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Bagging (bootstrap aggregating) is a protocol for building ensemble methods for regression and classification. It says: estimate a given model on bootstrap samples of the given data and "average" the estimates. In the regression setting "averaging" is understood in the direct sense of this word. In the classification setting "averaging" is understood as averaging the estimated probabilities of the classes or averaging the 0/1 vote indicators of the classes (which is the same as trusting the majority vote). In any case we build an ensemble, where verdicts from many models are combined into one.

The idea of bagging is reducing the variance of the estimated model through averaging while keeping the bias the same. Since bootstrapped random models are i.i.d., the variance of the average model

is of the variance of each bootstrapped model. Further, the expectation of the average model is the same as the expectation of each bootstrapped model. Since the overall estimation error is given by

the error goes down with One might ask: why do we not do this every day? Don't we want the second term in (1) to always go to 0 while keeping the first term constant? Why don't we bootstrap and average in any setting amenable to bootstrap: linear regression, generalized linear model, survival analysis, etc? The issue is subtle. Remember we wanted to keep "the first term constant". Well, this is not quite possible. The

is higher for each bootstrapped model than it is for the original model estimated on the whole sample, generally speaking. The original sample has more information. Imagine an idealized setting where the sample has all the information necessary to make the right decision (e.g. whether the probability of default is positive) but a given bootstrap sample may not be representative of the whole set of scenarios of the universe. This does not go the other way around: whatever the bootstrap sample knows the full sample knows as well, albeit with different weights. In the example of assessing the possibility of a default the inference based on the full sample is false with lower probability than the inference based on a bootstrap sample. In other words, the bias of is lower than that of So bagging is not always more clever than the good old methods. In fact, it can be proven that with going to infinity, bagging is equivalent to Ordinary Least Squares in the standard linear regression setting.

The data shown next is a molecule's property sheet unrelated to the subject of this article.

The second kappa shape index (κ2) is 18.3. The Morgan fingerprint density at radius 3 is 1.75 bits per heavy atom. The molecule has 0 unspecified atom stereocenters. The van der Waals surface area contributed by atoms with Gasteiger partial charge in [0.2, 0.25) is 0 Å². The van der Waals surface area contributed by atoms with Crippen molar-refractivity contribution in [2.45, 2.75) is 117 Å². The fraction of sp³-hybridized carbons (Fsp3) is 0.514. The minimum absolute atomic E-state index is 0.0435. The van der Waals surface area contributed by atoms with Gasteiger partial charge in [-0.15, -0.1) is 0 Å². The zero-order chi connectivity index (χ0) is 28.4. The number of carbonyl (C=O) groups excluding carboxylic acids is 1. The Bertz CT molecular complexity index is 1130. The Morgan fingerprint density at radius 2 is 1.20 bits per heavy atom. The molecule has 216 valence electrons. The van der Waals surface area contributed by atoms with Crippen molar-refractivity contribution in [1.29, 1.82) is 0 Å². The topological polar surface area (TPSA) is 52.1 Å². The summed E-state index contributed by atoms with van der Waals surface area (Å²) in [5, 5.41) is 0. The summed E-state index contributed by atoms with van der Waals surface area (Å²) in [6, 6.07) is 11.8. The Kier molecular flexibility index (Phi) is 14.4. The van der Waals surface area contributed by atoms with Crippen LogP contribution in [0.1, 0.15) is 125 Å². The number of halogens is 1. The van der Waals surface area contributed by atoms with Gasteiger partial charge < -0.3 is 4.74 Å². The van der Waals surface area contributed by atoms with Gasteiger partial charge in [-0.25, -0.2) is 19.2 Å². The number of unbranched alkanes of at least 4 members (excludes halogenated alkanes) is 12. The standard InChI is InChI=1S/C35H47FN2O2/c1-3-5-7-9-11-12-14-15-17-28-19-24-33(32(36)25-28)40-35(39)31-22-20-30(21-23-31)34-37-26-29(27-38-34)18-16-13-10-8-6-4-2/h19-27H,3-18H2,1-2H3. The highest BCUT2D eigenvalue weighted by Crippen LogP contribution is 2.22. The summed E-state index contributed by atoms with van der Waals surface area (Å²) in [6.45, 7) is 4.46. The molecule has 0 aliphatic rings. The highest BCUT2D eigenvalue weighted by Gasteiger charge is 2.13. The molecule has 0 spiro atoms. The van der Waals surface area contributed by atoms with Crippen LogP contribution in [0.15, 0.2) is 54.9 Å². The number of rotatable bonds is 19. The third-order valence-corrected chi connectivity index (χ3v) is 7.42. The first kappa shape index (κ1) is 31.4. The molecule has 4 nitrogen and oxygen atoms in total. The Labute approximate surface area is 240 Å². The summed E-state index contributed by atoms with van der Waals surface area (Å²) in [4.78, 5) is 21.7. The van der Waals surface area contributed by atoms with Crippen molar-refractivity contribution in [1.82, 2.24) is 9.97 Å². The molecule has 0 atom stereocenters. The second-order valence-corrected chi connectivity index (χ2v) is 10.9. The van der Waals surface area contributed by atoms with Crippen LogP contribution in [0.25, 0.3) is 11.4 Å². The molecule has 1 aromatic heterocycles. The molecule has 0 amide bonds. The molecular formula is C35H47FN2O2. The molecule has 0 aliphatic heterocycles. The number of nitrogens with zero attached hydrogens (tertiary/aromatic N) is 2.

Bagging lends itself naturally to asymptotically unbiased estimation of the predictive error. To ensure unbiasedness we have to test the predictive performance of the model out of sample, not in sample. By design we can do this on the fly, while running the bagging algorithm. For each data point, we predict the dependent variable using the aggregate of the models estimated on the bootstrap samples not containing the given data point. We record the so-called out-of-bag (OBB) error as the prediction minus the truth (regression) or the indicator of discrepancy between the prediction and the truth (classification). The absolute values of OBB errors are averaged over the data points. This average converges to the true expected predictive error as and the sample size converge to infinity.


Efron, B., & Hastie, T. (2017). Computer Age Statistical Inference: Algorithms, Evidence, and Data Science. Cambridge University Press.

Hastie, T., Tibshirani, R., & Friedman, J. H. (2008). The elements of statistical learning: Data mining, inference, and prediction. New York: Springer.

Bishop, C. M. (2006) Pattern Recognition and Machine Learning. New York: Springer.

Breiman, L. (1994). Bagging Predictors. Department of Statistics, University of California Berkeley. Technical Report.